In my last blog post, I shared sweet seven climbs. But mountain biking isn’t all about cardio-punishment and “character building.” Our work deserves a payoff and gravity pays well! So, for those who prefer to allow gravity to do work for you, I now present my Elite Eight descents. Each provides a huge elevation loss, wicked good fun under your knobbies, fantastic scenery should you dare take your eyes off the trail, and assuming you keep the rubber side down, will leave an ear to ear grin on your face at least long enough for you to open the cooler and crack a cool one!
Otero Canyon, Tijeras, NM
In my last article I described a great climb just east of Albuquerque called Tunnel Canyon and this is its downhill leg. How cool to get both in one ride! After climbing Tunnel and continuing up the more challenging West Ridge, you’ll see a warning not to continue into Kirtland Air Force Base (there are things that go “boom” there). No matter, turn downhill and begin the descent down Otero Canyon, a screaming fast rip through a juniper-lined wash that will give you narrow and twisty, open and fast, and great high-speed huck opportunities. Fear not, timid intermediate, each huck comes with a non-threatening cheater line. Even though you’ve completed a top climb and a top descent, it’s not a huge ride to this point, so if you’ve got the gumption, head back up the Blue Ribbon trail which follows the east ridge and you can have another go down Otero to finish.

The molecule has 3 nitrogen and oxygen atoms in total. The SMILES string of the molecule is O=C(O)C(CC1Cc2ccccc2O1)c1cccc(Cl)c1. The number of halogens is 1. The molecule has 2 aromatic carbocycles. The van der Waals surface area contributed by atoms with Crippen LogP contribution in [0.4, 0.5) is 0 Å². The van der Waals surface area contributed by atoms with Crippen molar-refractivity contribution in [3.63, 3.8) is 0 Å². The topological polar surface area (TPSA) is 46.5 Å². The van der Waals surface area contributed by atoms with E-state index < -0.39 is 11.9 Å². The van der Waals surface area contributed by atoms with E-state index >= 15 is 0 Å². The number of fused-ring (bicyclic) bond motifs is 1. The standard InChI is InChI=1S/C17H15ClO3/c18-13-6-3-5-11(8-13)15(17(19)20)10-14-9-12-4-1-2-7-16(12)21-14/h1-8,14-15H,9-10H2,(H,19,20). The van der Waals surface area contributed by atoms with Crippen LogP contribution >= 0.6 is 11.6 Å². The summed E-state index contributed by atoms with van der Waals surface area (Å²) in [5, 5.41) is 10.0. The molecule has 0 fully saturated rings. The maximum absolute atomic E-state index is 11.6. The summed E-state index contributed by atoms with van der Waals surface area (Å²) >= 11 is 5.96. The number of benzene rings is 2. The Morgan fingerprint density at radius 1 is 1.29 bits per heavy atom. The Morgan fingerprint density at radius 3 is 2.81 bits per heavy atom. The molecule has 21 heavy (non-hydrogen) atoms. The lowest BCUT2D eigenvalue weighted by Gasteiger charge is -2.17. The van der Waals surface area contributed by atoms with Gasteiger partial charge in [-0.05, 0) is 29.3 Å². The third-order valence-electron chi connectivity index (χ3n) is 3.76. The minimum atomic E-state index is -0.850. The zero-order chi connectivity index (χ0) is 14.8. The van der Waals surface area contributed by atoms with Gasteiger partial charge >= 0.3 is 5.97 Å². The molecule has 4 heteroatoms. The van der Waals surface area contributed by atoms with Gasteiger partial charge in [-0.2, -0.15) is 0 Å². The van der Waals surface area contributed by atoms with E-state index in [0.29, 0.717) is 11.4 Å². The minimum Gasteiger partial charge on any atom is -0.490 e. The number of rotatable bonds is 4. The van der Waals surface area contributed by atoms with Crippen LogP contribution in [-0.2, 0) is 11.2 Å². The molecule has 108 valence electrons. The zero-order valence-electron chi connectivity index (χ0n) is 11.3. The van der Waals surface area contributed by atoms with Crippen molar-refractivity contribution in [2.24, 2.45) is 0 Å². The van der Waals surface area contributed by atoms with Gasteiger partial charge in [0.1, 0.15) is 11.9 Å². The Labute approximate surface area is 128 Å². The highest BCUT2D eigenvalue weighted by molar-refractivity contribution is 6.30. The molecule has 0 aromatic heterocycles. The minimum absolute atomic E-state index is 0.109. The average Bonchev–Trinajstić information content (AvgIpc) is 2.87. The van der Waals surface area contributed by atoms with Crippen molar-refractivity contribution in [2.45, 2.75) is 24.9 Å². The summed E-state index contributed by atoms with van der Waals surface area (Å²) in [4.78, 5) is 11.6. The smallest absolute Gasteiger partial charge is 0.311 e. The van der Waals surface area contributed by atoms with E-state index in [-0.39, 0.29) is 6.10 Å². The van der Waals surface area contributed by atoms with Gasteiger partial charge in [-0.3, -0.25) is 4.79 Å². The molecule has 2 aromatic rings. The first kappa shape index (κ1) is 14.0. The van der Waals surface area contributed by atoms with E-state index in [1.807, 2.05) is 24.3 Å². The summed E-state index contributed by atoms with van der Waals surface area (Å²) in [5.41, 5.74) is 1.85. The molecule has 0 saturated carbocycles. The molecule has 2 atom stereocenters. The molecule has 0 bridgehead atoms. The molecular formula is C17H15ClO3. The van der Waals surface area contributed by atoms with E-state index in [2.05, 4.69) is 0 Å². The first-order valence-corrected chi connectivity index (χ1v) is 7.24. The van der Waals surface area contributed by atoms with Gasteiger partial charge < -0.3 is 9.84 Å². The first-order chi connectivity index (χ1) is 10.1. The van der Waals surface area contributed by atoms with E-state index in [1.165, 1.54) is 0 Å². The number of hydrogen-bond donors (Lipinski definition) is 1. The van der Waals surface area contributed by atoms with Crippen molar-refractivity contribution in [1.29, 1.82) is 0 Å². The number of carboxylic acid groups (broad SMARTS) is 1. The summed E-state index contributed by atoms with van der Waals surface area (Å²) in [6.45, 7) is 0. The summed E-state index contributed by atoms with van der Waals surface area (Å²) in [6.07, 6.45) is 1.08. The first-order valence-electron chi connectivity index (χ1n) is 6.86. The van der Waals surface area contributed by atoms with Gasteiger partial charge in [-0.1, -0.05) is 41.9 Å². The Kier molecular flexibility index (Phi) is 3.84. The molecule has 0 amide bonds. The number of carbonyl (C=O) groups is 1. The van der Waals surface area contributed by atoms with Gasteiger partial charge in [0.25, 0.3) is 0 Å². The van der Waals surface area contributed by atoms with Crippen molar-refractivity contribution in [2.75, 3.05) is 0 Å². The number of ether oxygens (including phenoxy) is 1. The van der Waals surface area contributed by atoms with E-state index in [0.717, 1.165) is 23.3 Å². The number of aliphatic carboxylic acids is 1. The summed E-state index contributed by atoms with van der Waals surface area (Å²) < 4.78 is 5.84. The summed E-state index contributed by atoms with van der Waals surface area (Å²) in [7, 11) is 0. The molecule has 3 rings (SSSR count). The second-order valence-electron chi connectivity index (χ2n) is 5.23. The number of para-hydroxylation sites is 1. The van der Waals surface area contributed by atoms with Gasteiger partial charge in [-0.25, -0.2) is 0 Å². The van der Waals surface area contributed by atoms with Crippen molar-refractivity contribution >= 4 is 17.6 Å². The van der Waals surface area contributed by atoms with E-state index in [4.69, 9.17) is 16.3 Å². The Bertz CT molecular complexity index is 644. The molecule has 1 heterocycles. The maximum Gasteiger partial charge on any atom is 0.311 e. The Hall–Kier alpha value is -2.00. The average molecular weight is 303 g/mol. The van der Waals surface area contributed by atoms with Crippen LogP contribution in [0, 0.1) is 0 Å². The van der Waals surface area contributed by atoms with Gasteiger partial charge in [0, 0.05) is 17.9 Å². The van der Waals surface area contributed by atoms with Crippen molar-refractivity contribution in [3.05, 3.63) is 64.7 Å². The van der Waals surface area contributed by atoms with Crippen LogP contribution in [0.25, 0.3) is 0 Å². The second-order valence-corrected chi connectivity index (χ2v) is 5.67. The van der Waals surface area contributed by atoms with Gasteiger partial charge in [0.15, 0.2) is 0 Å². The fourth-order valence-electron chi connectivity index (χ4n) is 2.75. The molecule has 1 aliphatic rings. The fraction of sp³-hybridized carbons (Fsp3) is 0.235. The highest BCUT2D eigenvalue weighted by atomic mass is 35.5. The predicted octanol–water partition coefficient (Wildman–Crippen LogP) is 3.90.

Monarch Crest, Salida, CO
Most bikers are familiar with this classic epic, even if only by reputation. The Monarch Crest route provides 38 miles of quality singletrack, most of it downhill; but don’t let that fool you into thinking it’s easy! You start at over 11K feet and climb to 12K before the epic descent. There’s a total of 6,300+ feet of descending (WOW!), but even with a shuttle, you’ll have over 2K feet of climbing, the latter part of which will be roller coaster ups and downs on the Silver Creek trail late in the ride when you don’t feel like pedaling any more. But it is sooooo worth it!